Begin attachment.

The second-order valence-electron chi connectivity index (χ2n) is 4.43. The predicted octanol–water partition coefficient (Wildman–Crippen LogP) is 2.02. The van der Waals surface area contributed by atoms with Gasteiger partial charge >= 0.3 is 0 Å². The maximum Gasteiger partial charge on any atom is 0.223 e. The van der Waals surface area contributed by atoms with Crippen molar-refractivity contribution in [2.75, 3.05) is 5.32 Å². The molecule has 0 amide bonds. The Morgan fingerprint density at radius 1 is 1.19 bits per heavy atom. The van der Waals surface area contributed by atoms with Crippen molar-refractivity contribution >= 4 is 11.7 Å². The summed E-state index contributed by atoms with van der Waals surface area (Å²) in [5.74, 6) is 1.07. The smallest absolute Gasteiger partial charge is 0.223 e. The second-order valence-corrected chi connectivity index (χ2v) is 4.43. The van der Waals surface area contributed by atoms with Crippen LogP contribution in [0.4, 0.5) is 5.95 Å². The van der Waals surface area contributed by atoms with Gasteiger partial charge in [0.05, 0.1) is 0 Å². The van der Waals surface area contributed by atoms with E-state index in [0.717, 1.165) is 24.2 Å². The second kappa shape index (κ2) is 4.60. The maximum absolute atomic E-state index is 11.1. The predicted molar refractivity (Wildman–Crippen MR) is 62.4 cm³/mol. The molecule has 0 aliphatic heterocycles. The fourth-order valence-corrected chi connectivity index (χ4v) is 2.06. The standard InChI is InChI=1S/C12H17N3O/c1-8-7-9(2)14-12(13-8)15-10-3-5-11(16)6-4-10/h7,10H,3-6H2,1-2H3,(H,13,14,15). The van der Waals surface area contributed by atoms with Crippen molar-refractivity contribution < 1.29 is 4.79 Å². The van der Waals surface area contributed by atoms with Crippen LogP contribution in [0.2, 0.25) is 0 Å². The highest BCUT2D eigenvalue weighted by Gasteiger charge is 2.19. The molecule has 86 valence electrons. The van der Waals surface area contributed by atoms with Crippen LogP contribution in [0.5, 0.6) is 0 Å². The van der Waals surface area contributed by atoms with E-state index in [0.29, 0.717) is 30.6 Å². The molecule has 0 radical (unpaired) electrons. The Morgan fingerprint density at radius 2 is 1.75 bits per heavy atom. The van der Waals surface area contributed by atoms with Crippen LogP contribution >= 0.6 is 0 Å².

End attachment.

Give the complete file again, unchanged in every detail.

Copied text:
The second-order valence-electron chi connectivity index (χ2n) is 4.43. The predicted octanol–water partition coefficient (Wildman–Crippen LogP) is 2.02. The van der Waals surface area contributed by atoms with Gasteiger partial charge >= 0.3 is 0 Å². The maximum Gasteiger partial charge on any atom is 0.223 e. The van der Waals surface area contributed by atoms with Crippen molar-refractivity contribution in [2.75, 3.05) is 5.32 Å². The molecule has 0 amide bonds. The Morgan fingerprint density at radius 1 is 1.19 bits per heavy atom. The van der Waals surface area contributed by atoms with Crippen molar-refractivity contribution >= 4 is 11.7 Å². The summed E-state index contributed by atoms with van der Waals surface area (Å²) in [5.74, 6) is 1.07. The smallest absolute Gasteiger partial charge is 0.223 e. The second-order valence-corrected chi connectivity index (χ2v) is 4.43. The van der Waals surface area contributed by atoms with Crippen LogP contribution in [0.4, 0.5) is 5.95 Å². The van der Waals surface area contributed by atoms with Gasteiger partial charge in [0.05, 0.1) is 0 Å². The van der Waals surface area contributed by atoms with E-state index in [0.717, 1.165) is 24.2 Å². The second kappa shape index (κ2) is 4.60. The maximum absolute atomic E-state index is 11.1. The predicted molar refractivity (Wildman–Crippen MR) is 62.4 cm³/mol. The molecule has 0 aliphatic heterocycles. The fourth-order valence-corrected chi connectivity index (χ4v) is 2.06. The standard InChI is InChI=1S/C12H17N3O/c1-8-7-9(2)14-12(13-8)15-10-3-5-11(16)6-4-10/h7,10H,3-6H2,1-2H3,(H,13,14,15). The van der Waals surface area contributed by atoms with Crippen molar-refractivity contribution < 1.29 is 4.79 Å². The van der Waals surface area contributed by atoms with Crippen LogP contribution in [0.2, 0.25) is 0 Å². The highest BCUT2D eigenvalue weighted by Gasteiger charge is 2.19. The molecule has 86 valence electrons. The van der Waals surface area contributed by atoms with Crippen LogP contribution in [0.5, 0.6) is 0 Å². The van der Waals surface area contributed by atoms with E-state index in [0.29, 0.717) is 30.6 Å². The molecule has 0 radical (unpaired) electrons. The Morgan fingerprint density at radius 2 is 1.75 bits per heavy atom. The van der Waals surface area contributed by atoms with Crippen LogP contribution >= 0.6 is 0 Å².